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Antinatalism is the view that it is ethically wrong to procreate any sort of sentient beings, be it human or otherwise because to exist means also to experience pain, pleasure, suffering, bodily deprivations and psychological frustrations.

None of the above obviously is inflicted upon the non-existent.

My question is: (i) What is the Buddhist view of this way of thinking; (ii) Why create further imperfect human beings who are capable of experience any sort of dukkha, need, want, deprivation, frustration etc., when these kinds of dukkha (and ills) could've been prevented in the first place?

Even in the most ideal case, where a parent brings a child into existence that becomes an enlightened being, it is still ethically indecent to do so because (i) one is gambling with the life of that child; (ii) one is using that child as a means to an end; (iii) that "need" or desired outcome to attain enlightenment is only relevant for existent beings.

It seems that Buddhism has some Antinatalist undertones, because although not mentioned in the scripture, if everyone followed the ideal, everyone would strive towards arhatship, and thus stop procreating.

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Wikipedia defines antinatalism as follows:

Antinatalism, or anti-natalism, is a philosophical position and social movement that assigns a negative value to birth. Antinatalists argue that humans should abstain from procreation because it is morally bad (some also recognize the procreation of other sentient beings as morally bad).

In respect to Noble People, Buddhism may possibly appear antinatalist, when it says:

Monks, there are these two searches: ignoble search & noble search. And what is ignoble search? There is the case where a person, being subject himself to birth, seeks [happiness in] what is likewise subject to birth. Being subject himself to aging... illness... death... sorrow... defilement, he seeks [happiness in] what is likewise subject to illness... death... sorrow... defilement.

And what may be said to be subject to birth? Spouses & children are subject to birth. Men & women slaves... goats & sheep... fowl & pigs... elephants, cattle, horses, & mares... gold & silver are subject to birth. Subject to birth are these acquisitions, and one who is tied to them, infatuated with them, who has totally fallen for them, being subject to birth, seeks what is likewise subject to birth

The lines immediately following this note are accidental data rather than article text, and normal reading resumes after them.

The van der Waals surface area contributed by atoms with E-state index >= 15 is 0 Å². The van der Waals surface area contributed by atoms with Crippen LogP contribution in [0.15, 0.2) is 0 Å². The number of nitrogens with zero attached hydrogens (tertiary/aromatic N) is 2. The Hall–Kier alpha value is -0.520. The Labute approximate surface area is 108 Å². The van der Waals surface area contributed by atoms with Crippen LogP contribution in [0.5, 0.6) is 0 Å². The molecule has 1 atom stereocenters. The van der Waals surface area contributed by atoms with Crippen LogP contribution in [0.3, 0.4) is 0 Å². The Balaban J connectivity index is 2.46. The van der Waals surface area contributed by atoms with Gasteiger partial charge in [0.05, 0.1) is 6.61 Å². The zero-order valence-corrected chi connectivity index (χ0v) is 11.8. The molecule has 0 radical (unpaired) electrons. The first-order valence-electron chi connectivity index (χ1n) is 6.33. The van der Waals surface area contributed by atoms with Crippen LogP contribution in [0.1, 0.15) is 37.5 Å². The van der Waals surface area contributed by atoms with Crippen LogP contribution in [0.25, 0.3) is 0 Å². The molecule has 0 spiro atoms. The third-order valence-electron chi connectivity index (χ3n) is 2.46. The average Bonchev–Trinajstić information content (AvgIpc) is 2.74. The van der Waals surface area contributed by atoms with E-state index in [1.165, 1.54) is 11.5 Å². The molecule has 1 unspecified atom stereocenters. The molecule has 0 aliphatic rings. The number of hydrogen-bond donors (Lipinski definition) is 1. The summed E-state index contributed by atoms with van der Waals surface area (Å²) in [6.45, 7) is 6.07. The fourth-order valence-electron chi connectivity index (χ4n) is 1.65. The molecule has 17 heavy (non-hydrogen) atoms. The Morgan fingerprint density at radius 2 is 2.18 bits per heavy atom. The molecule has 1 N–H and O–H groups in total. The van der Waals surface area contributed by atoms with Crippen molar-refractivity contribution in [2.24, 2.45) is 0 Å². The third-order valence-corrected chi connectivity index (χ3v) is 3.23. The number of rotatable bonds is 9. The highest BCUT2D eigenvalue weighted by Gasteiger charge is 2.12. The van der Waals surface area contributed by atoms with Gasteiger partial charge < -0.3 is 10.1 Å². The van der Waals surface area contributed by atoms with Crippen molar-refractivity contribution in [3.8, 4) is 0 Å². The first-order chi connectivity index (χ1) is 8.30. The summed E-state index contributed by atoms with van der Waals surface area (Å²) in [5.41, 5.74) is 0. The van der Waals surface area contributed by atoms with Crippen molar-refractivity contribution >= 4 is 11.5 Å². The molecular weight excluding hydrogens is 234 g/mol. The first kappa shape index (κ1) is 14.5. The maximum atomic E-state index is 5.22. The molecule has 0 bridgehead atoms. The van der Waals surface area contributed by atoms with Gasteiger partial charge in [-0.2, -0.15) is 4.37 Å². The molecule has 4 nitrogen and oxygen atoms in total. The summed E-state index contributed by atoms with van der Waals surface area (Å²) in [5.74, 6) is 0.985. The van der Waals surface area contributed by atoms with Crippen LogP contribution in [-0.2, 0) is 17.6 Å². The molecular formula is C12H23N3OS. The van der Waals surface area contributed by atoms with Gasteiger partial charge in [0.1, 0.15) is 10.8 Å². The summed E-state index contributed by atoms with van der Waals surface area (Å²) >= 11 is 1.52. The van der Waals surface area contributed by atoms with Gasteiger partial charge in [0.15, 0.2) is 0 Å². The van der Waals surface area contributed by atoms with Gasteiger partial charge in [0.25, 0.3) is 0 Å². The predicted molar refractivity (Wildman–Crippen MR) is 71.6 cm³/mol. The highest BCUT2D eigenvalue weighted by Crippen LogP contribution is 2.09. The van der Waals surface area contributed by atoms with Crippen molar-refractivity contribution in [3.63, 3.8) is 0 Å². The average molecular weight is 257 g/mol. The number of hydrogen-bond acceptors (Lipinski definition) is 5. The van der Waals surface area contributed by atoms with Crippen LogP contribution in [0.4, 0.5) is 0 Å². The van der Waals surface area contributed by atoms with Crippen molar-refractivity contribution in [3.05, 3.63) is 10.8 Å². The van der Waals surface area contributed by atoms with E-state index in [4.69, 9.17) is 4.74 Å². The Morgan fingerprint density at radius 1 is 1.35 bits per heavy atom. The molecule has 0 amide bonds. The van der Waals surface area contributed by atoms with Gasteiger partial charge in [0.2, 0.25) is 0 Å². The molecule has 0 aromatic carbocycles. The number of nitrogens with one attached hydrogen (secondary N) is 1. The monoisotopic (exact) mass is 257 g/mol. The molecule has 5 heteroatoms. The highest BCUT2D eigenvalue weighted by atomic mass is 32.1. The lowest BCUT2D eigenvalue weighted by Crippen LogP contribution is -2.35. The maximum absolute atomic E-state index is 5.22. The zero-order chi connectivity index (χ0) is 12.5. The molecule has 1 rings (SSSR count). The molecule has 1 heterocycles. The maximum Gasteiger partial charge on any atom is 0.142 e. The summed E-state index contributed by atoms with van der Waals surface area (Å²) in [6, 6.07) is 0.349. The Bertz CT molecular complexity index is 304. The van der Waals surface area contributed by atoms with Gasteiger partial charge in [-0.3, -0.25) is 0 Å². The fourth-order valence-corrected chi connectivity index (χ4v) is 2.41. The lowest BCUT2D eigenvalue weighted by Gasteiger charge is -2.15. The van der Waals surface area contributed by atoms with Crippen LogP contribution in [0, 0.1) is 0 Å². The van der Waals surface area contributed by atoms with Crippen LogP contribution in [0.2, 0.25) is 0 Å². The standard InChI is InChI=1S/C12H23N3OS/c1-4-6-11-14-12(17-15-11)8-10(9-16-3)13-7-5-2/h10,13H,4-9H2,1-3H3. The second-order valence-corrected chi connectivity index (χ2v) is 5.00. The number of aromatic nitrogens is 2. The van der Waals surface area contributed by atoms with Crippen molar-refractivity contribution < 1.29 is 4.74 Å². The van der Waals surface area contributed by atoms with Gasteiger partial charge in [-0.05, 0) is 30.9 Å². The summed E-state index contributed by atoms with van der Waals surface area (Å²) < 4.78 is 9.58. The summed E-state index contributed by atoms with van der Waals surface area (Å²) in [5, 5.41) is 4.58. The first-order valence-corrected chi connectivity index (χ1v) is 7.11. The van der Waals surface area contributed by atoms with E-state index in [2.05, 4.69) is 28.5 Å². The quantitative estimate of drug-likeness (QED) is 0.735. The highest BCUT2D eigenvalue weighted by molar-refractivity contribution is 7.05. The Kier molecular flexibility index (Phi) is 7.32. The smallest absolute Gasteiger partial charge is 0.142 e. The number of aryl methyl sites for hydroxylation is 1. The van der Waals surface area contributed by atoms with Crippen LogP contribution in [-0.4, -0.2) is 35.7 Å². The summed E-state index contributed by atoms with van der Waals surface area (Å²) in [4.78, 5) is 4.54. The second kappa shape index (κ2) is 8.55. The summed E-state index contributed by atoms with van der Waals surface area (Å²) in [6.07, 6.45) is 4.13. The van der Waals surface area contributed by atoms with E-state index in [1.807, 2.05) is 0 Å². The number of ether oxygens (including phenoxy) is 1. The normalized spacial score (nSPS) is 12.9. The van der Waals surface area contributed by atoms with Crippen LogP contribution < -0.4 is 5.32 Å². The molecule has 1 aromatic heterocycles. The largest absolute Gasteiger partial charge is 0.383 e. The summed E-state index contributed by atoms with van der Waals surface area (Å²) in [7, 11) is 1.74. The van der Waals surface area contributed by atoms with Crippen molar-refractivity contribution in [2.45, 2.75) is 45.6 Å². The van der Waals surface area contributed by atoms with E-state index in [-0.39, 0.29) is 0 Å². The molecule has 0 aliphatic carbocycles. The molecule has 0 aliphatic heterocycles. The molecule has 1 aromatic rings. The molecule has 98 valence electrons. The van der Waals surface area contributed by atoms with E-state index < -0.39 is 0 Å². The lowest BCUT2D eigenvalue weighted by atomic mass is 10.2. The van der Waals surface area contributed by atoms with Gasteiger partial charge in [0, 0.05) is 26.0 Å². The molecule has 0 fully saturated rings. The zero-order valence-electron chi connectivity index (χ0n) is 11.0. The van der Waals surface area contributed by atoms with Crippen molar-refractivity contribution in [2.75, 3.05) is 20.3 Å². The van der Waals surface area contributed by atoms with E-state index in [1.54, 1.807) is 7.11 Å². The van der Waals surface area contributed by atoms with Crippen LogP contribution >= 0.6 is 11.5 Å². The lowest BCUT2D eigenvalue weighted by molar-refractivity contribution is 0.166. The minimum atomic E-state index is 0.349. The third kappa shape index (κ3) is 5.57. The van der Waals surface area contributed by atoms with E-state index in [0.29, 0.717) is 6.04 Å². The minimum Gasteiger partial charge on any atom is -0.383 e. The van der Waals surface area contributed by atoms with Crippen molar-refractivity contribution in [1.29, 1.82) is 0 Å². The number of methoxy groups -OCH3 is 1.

MN 26

However, for laypeople, Buddhism appears not antinatalist. It says:

To support one's father and mother; to cherish one's wife and children, and to be engaged in peaceful occupations — this is the highest blessing.

Maha-mangala Sutta

Buddhism says the pleasant feelings from renunciation, meditation & enlightenment are superior to the pleasant feelings from the household family life. Refer to the Sukhavagga in AN 2.

There are, mendicants, these two kinds of happiness. What two? The happiness of laypeople and the happiness of renunciates. These are the two kinds of happiness. The better of these two kinds of happiness is the happiness of renunciates.

There are, mendicants, these two kinds of happiness. What two? Sensual happiness and the happiness of renunciation. These are the two kinds of happiness. The better of these two kinds of happiness is the happiness of renunciation.

There are, mendicants, these two kinds of happiness. What two? The happiness of attachments, and the happiness of no attachments. These are the two kinds of happiness. The better of these two kinds of happiness is the happiness of no attachments.

It follows it appears Buddhism is not 'antinatalist' because it appears to never say having children is "morally bad". Buddhism appears to merely say (for those capable of entering the Noble Path) not having children brings more happiness when compared to having children.

In conclusion, my personal view is Buddhism is not antinatalist. My impression is Antinatalism is merely another regressive ideology held by psychopaths, similar to Marxism and Feminism.

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